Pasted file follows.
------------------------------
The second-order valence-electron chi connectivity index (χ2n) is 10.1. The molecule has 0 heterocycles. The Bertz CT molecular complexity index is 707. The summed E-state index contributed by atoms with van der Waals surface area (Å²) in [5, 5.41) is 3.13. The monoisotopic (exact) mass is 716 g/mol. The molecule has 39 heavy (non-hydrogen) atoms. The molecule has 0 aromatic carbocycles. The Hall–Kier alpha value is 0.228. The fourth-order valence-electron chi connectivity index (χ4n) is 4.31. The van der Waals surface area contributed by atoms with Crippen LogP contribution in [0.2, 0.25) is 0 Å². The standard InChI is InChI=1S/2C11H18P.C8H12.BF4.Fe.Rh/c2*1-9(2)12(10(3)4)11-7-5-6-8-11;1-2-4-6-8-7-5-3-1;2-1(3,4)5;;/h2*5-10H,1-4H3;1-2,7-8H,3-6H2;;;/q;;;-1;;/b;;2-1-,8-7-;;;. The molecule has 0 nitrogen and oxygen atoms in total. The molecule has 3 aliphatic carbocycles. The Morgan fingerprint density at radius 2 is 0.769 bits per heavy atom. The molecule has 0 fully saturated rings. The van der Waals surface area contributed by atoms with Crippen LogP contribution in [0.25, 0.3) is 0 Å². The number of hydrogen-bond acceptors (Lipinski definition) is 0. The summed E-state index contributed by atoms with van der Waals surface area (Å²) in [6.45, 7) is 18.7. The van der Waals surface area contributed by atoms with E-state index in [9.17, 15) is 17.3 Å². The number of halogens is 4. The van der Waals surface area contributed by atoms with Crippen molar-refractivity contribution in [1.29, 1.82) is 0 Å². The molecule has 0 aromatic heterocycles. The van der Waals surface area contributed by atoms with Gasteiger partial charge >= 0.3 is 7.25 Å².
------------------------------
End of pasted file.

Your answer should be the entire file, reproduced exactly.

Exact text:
The second-order valence-electron chi connectivity index (χ2n) is 10.1. The molecule has 0 heterocycles. The Bertz CT molecular complexity index is 707. The summed E-state index contributed by atoms with van der Waals surface area (Å²) in [5, 5.41) is 3.13. The monoisotopic (exact) mass is 716 g/mol. The molecule has 39 heavy (non-hydrogen) atoms. The molecule has 0 aromatic carbocycles. The Hall–Kier alpha value is 0.228. The fourth-order valence-electron chi connectivity index (χ4n) is 4.31. The van der Waals surface area contributed by atoms with Crippen LogP contribution in [0.2, 0.25) is 0 Å². The standard InChI is InChI=1S/2C11H18P.C8H12.BF4.Fe.Rh/c2*1-9(2)12(10(3)4)11-7-5-6-8-11;1-2-4-6-8-7-5-3-1;2-1(3,4)5;;/h2*5-10H,1-4H3;1-2,7-8H,3-6H2;;;/q;;;-1;;/b;;2-1-,8-7-;;;. The molecule has 0 nitrogen and oxygen atoms in total. The molecule has 3 aliphatic carbocycles. The Morgan fingerprint density at radius 2 is 0.769 bits per heavy atom. The molecule has 0 fully saturated rings. The van der Waals surface area contributed by atoms with Crippen LogP contribution in [0.25, 0.3) is 0 Å². The number of hydrogen-bond acceptors (Lipinski definition) is 0. The summed E-state index contributed by atoms with van der Waals surface area (Å²) in [6.45, 7) is 18.7. The van der Waals surface area contributed by atoms with E-state index in [9.17, 15) is 17.3 Å². The number of halogens is 4. The van der Waals surface area contributed by atoms with Crippen molar-refractivity contribution in [1.29, 1.82) is 0 Å². The molecule has 0 aromatic heterocycles. The van der Waals surface area contributed by atoms with Gasteiger partial charge >= 0.3 is 7.25 Å².